Autumn at the Minack Theatre.

Tourist season is over. You can tell by the frugality in the time tables. Due to my inability to memorise street names, I spin around St Ives centre before managing to find the right bus stop. I have left enough time between my shift at the B&B and catching the bus, yet I am rushing. Trying to balance my coffee cup in one hand. Running late, yet Somehow there is always time for coffee.

Although the calendar shows October since a few days back, someone insists on leaving the ventilation panes above the windows open. Perhaps it helps to keep the mist off the windows, but it also turns the sweat from earlier into shivers.

We leave St Ives behind, through winding streets where the house facades appear close enough to kiss the exterior of the bus. We drive through Penzance that seems to be built entirely on a slope. Am I glad not to be the driver on this route, I think to myself as we stop to let off passengers in the middle of a 45 degree angle. The bus sighs loudly, but calms down as woodlands replace the house fronts. This place must be incredibly beautiful in early spring; I can almost picture how the chlorophyll would sting the eyes in its intensity.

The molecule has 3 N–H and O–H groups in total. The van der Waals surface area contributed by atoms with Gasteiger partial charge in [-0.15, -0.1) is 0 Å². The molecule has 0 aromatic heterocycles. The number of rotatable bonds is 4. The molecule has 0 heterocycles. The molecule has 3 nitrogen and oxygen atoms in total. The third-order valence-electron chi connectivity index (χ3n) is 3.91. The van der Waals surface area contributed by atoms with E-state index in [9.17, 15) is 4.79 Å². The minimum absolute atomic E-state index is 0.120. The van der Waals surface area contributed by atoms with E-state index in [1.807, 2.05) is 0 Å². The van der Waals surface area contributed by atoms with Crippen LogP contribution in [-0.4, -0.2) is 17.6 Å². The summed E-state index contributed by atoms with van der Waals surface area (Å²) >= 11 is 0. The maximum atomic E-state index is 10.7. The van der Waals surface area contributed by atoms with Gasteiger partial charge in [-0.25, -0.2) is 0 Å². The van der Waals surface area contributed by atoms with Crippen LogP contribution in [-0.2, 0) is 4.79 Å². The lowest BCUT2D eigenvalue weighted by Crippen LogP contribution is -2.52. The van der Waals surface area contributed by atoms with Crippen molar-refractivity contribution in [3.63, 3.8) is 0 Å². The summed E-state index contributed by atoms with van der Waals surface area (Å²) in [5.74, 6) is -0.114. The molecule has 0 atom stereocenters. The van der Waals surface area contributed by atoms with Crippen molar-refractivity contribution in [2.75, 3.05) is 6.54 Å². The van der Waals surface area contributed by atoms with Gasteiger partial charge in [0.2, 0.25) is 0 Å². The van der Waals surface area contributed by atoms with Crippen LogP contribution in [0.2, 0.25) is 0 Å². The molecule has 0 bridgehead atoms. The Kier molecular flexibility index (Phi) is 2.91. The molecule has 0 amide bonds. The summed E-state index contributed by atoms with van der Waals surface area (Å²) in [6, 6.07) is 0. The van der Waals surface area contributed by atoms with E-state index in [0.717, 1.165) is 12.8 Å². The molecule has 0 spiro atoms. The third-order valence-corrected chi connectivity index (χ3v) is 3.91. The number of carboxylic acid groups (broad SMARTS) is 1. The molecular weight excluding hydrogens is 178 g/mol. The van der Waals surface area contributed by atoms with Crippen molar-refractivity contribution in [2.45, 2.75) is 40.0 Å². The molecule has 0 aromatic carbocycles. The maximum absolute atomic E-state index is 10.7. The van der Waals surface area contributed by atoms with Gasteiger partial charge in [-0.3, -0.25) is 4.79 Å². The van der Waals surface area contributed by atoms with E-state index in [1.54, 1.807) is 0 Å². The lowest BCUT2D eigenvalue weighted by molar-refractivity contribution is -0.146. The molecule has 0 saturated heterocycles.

I get off the bus at Land’s End, but quickly re-embark as the line of queueing tourists have vanished inside it. I only really wanted to go because the name. Like a bucket list thing. Land’s End. I came, I saw… I got back on the wind sheltered bus.

The real purpose of this afternoon’s excursion, my very last Cornish adventure, is the Minack Theatre. An amphitheatre located right on a cliff hovering above the atlantic ocean. Here, the West End shows travel out to be performed all throughout the summer.

It all started with Rowena Cade. Having moved to Cornwall after the first world war, she bought the piece of land where the theatre stands today to build a house for herself and her mother. As a local theatre group were to perform The Tempest she offered her garden as a suitable spot, located right by the sea. Miss Cade and her gardener then set out to create seats and a terrace, hauling materials up and down the cliffs. And from there on it went, after 1932 when The Tempest premiered Miss Cade continued to build on the theatre so that each year others could perform there. It indeed a stunning sight.

… And hey, was the play turns out to be a snooze there is always that gorgeous blue to rest eyes upon.